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Court hearing held for owners of dogs involved in incident on Montezuma Ave.

Defendants get suspended fines; restitution and vicious dog charge pending

Two women who were issued citations for dog offenses related to an incident in which one dog allegedly bit a pedestrian appeared Monday in Cortez Municipal Court.

According to a police incident report, Cortez resident Sharon Peterson, 60, was walking near the 40 block of West Montezuma Avenue on the morning of May 7 when two barking dogs approached her from behind. One allegedly bit her on the back after she fell on the ground.

A passing motorist, David Christian, stopped his vehicle in the road, yelled at the dogs and helped Peterson into his car. She was later provided medical treatment.

Monique Wolf received citations for having an unlicensed dog and for allowing it to run at-large.

Gabrielle Wolf, whose dog allegedly bit Peterson, received citations for having an unlicensed dog, allowing a dog to run at-large, maintenance of an animal that disturbs the peace and keeping a vicious animal.

During a court appearance in front of Municipal Judge James Shaner, the charges of having an unlicensed dog were dismissed for both defendants after they provided proof of licenses, said Cortez deputy city prosecutor Drew Buffington.

Both women pleaded guilty to the dog at-large charges.

Gabrielle Wolf pleaded guilty to maintenance of an animal that disturbs the peace, Buffington said. She did not enter a plea for the charge of keeping a vicious animal, and a hearing on that charge will be July 12.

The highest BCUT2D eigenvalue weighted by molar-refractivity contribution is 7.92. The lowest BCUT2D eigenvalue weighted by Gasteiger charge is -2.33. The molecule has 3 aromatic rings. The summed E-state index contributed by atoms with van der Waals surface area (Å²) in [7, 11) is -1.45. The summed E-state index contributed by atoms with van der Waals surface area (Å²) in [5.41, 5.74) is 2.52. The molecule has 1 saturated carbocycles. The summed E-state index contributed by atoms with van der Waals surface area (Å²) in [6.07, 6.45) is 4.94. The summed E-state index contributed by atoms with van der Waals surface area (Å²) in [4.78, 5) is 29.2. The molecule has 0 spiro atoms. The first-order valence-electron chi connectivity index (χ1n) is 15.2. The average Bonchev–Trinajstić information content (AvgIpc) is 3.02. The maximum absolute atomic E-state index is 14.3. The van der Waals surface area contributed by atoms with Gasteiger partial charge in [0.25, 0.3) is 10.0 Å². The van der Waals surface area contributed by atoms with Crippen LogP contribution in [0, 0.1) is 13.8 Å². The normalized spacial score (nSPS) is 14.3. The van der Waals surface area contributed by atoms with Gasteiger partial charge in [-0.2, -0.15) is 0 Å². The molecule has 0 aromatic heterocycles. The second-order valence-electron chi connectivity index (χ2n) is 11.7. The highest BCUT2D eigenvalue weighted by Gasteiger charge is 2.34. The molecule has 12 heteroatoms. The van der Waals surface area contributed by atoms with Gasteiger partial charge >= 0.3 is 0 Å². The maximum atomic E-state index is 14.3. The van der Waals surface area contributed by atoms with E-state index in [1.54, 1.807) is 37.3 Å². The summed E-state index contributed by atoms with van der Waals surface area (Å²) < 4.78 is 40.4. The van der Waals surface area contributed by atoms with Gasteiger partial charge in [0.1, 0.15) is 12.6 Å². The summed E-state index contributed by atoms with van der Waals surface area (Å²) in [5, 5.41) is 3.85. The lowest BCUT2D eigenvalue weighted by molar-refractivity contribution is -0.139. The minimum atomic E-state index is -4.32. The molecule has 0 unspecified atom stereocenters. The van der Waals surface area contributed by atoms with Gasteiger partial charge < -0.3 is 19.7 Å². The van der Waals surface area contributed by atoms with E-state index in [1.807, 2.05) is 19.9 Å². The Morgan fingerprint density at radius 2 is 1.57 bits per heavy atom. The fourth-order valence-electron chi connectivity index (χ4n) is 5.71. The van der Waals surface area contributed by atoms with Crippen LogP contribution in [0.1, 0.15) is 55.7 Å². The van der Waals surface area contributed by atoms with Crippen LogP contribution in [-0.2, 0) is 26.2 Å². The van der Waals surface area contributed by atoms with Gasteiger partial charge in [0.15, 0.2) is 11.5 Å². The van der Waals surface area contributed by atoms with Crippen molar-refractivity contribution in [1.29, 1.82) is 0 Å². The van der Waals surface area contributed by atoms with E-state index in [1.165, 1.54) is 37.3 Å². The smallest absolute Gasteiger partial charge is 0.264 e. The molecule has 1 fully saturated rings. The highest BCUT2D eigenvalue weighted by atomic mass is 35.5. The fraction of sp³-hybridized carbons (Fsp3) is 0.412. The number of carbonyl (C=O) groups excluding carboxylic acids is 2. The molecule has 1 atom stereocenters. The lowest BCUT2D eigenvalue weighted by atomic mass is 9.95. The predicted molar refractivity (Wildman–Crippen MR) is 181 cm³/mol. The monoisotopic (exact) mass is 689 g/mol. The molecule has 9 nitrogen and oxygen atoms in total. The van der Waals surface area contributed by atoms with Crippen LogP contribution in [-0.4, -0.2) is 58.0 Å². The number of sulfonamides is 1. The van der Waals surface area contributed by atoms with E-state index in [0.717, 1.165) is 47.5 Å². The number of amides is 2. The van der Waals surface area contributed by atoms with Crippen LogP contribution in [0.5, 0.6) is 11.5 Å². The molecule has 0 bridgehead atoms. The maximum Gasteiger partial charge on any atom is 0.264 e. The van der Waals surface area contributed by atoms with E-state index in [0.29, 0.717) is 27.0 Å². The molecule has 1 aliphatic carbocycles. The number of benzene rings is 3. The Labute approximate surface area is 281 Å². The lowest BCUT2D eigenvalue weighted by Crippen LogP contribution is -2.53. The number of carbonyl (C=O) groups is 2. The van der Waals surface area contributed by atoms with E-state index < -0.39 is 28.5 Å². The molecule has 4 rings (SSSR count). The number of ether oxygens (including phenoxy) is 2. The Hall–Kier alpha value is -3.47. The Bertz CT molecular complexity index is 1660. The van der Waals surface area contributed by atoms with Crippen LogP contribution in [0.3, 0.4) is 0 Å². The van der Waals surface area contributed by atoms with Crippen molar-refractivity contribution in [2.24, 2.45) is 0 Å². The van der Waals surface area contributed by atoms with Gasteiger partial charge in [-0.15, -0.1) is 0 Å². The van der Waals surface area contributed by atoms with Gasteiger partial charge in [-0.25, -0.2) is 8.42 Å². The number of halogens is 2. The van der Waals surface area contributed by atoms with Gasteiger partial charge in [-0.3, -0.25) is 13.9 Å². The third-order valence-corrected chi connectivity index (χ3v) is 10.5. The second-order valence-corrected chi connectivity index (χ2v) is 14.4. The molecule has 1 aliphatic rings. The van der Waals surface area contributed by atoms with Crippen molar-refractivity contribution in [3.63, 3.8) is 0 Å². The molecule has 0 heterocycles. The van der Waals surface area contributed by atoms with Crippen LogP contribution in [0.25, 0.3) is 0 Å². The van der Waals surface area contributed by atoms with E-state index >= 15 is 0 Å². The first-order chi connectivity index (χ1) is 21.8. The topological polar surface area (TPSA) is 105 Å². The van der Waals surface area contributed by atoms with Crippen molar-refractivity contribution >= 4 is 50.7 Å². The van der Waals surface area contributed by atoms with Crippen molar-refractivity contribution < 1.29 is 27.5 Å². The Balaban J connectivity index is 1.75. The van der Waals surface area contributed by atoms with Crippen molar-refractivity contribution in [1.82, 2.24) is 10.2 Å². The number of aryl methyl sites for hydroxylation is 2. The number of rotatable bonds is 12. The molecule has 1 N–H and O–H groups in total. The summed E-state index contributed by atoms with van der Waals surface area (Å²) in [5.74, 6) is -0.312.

A restitution hearing will evaluate compensation for the the victim’s medical costs.

Monique and Gabrielle Wolf were given suspended fines for a year for the charges of dog at-large and maintenance of an animal that disturbs the peace, Buffington said. If no similar offenses occur in the next year, the fines will be dropped. The defendants paid court costs.

Monique Wolf said her daughter Gabrielle’s dog is a puppy and has completed one session of professional training and is signed up for weekly classes.

She said Gabrielle’s dog had not been out on its own prior to the incident.

“I think it startled him, and we’re very sorry that Ms. Peterson had to go through that,” Wolf said. “The first class went well, and we’re excited for the continued training. We’re doing everything we can to make sure this never happens again.”

The gate from the yard where the dogs escaped has been secured.

In an interview Wednesday, Peterson said she was glad that her medical costs would be paid, and that the dog was receiving training. She said she has recovered physically, but still suffers mental trauma from the “frightening” incident.

The experience will not stop her from taking her daily walks , Peterson said, and she now carries Mace and a golf club for protection.